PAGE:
The Trump administration is weighing its options for how it can exert pressure on Iran in an effort to find it noncompliant with the Joint Comprehensive Plan of Action (JCPOA) when the State Department conducts its next review. “If it was up to me, I would have had them noncompliant 180 days ago,” Trump told the Wall Street Journal in July after recertifying Iran’s cooperation with the nuclear deal for the second time; he has reportedly instructed his staff to prepare their own report, separate from the State Department’s, “to lay the groundwork for decertification.”
In addition to the new report, the Trump administration is looking to impose new conditions in an effort to compel Iran to balk. The Associated Press reported recently that members of the administration are requesting inspections of military sites that Iran has declared off limits and are meeting with European officials to propose negotiating a follow-on agreement that would extend the enrichment limits agreed to in the JCPOA. The administration also approved new sanctions against Iran; the policy has been endorsed by critics of the agreement Mark Dubowitz and David Albright, who dubbed it “the waive-and-slap approach,” and argued that it can keep pressure on Tehran while buying time for a more thorough policy review. “The last thing Mr. Trump should do before this policy is finalized is to make drastic and premature decisions that could incite a diplomatic backlash,” they cautioned in an editorial in the Journal.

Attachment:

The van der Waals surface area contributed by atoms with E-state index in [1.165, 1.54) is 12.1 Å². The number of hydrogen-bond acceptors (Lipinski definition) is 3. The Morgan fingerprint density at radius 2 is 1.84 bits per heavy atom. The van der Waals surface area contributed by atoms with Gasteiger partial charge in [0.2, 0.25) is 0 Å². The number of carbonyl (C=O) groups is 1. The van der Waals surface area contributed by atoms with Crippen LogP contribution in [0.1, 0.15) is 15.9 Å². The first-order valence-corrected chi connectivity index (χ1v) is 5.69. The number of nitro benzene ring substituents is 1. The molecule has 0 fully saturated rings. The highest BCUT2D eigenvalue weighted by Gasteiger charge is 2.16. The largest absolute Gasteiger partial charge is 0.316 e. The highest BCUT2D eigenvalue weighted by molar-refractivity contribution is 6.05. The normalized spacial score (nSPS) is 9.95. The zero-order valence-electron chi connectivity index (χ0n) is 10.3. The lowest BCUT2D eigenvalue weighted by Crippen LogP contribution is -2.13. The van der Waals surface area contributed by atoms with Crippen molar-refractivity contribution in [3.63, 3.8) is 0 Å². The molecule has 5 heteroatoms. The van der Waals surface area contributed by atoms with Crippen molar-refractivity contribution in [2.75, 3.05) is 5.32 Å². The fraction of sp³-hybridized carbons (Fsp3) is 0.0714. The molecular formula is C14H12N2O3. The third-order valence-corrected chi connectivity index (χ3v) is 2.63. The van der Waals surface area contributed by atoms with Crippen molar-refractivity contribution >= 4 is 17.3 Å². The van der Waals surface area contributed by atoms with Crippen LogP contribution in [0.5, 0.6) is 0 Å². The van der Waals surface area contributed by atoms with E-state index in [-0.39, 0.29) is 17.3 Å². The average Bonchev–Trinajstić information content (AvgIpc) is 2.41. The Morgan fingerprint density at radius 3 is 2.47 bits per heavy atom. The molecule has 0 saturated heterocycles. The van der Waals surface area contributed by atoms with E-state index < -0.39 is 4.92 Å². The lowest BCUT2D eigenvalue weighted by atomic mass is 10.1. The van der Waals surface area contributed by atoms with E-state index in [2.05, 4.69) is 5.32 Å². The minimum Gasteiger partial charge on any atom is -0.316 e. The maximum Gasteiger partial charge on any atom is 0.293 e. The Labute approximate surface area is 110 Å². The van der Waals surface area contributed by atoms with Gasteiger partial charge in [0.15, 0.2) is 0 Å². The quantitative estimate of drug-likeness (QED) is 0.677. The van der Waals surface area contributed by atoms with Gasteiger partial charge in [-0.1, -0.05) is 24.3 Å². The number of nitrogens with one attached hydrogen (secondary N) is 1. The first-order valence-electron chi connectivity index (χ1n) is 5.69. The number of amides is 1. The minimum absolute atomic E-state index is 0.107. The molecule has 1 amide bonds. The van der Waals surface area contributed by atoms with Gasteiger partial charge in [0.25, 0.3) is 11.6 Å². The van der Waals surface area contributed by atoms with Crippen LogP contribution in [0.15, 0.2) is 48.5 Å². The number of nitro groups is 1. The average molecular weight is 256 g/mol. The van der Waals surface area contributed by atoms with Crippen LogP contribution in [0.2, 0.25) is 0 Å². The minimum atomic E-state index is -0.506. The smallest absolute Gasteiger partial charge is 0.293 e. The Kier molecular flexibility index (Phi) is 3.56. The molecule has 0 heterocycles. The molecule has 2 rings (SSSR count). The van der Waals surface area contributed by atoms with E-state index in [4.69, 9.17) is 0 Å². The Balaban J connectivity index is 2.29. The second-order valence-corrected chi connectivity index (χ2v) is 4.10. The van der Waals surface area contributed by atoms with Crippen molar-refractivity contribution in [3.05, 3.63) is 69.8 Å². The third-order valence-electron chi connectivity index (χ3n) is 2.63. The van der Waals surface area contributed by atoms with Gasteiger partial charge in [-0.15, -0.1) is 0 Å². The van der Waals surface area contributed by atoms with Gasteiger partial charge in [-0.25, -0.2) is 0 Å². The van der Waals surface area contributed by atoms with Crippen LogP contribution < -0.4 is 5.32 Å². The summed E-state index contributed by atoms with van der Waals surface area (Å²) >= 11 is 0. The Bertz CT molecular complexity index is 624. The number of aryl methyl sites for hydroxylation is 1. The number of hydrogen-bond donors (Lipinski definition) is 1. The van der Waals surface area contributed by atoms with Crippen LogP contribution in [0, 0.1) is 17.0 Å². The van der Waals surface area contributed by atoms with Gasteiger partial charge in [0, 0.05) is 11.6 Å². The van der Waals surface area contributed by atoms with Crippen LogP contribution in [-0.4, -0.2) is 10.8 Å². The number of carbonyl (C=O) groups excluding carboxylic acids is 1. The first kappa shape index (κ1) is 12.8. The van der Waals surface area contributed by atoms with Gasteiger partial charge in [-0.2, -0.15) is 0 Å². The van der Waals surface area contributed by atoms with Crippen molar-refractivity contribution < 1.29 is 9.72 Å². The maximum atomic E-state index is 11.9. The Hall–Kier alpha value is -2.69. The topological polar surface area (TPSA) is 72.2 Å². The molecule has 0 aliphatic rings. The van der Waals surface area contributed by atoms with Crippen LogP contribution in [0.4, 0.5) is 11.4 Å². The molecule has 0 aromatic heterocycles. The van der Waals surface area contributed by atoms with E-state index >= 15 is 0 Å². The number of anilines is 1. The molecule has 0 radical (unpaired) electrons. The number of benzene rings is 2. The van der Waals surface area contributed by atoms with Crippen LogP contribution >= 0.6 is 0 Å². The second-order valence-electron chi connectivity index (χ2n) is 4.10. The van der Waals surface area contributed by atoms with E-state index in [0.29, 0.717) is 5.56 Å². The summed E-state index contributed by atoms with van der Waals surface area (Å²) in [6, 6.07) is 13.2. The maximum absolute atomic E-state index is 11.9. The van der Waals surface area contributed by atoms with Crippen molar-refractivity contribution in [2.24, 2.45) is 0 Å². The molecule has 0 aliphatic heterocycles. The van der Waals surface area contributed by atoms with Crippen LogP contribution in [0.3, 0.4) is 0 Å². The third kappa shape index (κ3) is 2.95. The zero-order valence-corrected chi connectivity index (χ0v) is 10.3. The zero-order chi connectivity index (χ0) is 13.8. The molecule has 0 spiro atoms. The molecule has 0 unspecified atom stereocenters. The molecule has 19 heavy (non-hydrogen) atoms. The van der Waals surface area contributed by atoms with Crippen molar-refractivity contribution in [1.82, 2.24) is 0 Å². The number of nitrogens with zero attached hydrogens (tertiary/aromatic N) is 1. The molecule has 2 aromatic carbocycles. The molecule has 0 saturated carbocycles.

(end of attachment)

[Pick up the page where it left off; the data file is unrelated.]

[McMaster] also said that Iranian Supreme Leader Ayatollah Ali Khamenei shouldn’t be surprised if the United States withdraws from the nuclear deal.
Trump’s national security advisor, Gen. H.R. McMaster, seemed to suggest that the administration will take this slower, more pragmatic approach—rather than outright decertification—in an interview with Hugh Hewitt. While he said he agreed with Trump that “in many ways, it was the worst deal ever,” McMaster told Hewitt that “we’re not prejudging this… And we’re working hard on it as part of a broader approach to the problem of Iran.” That includes coordinating with other parties to the agreement in Europe, according to McMaster. But he also said that Iranian Supreme Leader Ayatollah Ali Khamenei shouldn’t be surprised if the United States withdraws from the nuclear deal. “I don’t think it would be a shock to him or anybody, because the president has made clear that he will judge whether or not Iran is sticking to this agreement based on the merits,” McMaster told Hewitt.